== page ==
Before he attended Alpha for the first time, Ayanda Luthuli had been trying really hard to earn his ticket into heaven. He was doing his best to please God. But no matter how much he tried, at the end of the day he always felt like a failure. Nothing he did was good enough. His life had started in a small place called Embo in KwaZulu-Natal. He was the last of six children born to his mum. She raised them all herself. Neither Ayanda nor his three brothers or two sisters grew up with their dads. They learned to respect others and how best to live from mum. And with the money she earned as a domestic worker, she put bread on the table and paid for their school fees and took care of their needs. She alone was their provider and support. Because she had to travel to the house where she cleaned, Ayanda spent his early years moving with her and his siblings between the place she was renting and her employer’s home. Then in 2001, the family relocated from Embo to Kwanyuswa. Four years later, Ayanda’s mum reached a financial position where she could finally bring an end to her rentpaying days. She bought land near a church, built a room on the plot and, with Ayanda and his sisters, moved into their new home. It was 2005. Ayanda was in Grade 9. For him, the transition was to mark the beginning of a course of education which would prove impossible to pass.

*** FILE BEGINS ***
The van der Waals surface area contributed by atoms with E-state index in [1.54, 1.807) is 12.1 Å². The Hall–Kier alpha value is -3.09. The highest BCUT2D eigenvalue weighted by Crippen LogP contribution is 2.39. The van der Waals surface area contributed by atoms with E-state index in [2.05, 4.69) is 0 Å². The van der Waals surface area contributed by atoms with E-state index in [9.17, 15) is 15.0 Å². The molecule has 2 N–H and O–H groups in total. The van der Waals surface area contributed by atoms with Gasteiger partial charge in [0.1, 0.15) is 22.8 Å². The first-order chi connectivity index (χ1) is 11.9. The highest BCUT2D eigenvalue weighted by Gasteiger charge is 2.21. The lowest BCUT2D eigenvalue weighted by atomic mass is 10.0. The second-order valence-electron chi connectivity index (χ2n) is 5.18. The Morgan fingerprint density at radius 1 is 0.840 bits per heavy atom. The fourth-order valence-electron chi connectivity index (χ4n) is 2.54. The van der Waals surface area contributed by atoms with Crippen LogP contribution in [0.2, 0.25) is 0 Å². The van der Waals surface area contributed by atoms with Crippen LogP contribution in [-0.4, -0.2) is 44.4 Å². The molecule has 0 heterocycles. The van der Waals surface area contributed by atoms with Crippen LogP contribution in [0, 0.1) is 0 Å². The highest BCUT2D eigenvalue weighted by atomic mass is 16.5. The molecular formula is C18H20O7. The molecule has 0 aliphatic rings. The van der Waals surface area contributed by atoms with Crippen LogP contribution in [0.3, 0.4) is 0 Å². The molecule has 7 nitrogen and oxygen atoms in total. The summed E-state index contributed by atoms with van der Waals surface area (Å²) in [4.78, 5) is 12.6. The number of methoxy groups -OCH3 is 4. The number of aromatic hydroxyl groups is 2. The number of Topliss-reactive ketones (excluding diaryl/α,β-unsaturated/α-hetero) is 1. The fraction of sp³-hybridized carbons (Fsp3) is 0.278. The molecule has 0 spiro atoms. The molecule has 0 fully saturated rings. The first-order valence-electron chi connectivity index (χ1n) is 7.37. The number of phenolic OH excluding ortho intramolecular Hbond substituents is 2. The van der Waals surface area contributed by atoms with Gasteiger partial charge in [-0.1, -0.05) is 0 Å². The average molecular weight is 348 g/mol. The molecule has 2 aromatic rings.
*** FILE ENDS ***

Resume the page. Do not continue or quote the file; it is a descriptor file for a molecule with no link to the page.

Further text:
Ayanda started to attend the church near their home with his mum. Soon enough he became a Christian. However, his new-found faith made little difference to the way he lived his life on a day-to-day basis. He recalls those days, saying, ‘I went to church but I was living like everyone else. I heard the pastor preach but there was no depth. I was a Christian but I followed my friends to do what my friends did. And we would do all the wrong things together at school.’ While with them he totally forgot that he was a follower of Jesus. And then, at home afterwards, he would become another person altogether. Completely oblivious to this contradiction, he developed a double life: the one he lived with his friends and the other which only came alive when he was with his church community. During these formative years as a believer, Ayanda was taught that he had to do lots of good works in order to be acceptable to God. If he dutifully performed certain activities, the Father be happy to allow him through the pearly gates when his life reached its end. ‘I was a Christian but I was also taught laws. I had to work for salvation.’ So with zeal he threw himself into a routine that appeared to be holy. He went to prayer meetings on Wednesdays and Fridays, church services on Sundays, and on the other days he attended Bible studies or went preaching house-to-house. ‘I was convinced that if I did these things I would go to heaven for sure. I was trying to live a religious life – and I was trying by all means – but what was on my mind most of the time was that I was failing to please God.’ It was only when he had done something right or when his pastor was pleased with him that he felt like a real Christian. Instead of building up his self-esteem, these activities led Ayanda into an endless cycle of despair. At the end of every set of good works that he did, there was always a pit waiting for him. And when he fell into it, he took a hard knock. Specially because he had been taught lessons which said, ‘If you promise, you have to keep your promise. If you break the promise, it is like you are destroying the house that you have built.’ As a result, whenever he happened to do something wrong, he felt like he had just destroyed all of the good works he had done. Everything was lost. Now, if somehow he died in this state, he would surely go to hell for his sins—at least, these were the thoughts that haunted him. So he was compelled to start afresh. To begin again to do those works which would make him worthy of heaven. This was a life he did not enjoy. It was a heavy yolk for him. Yet, at the same time, he was driven to continue with these activities because he believed that by doing them he would win God’s approval.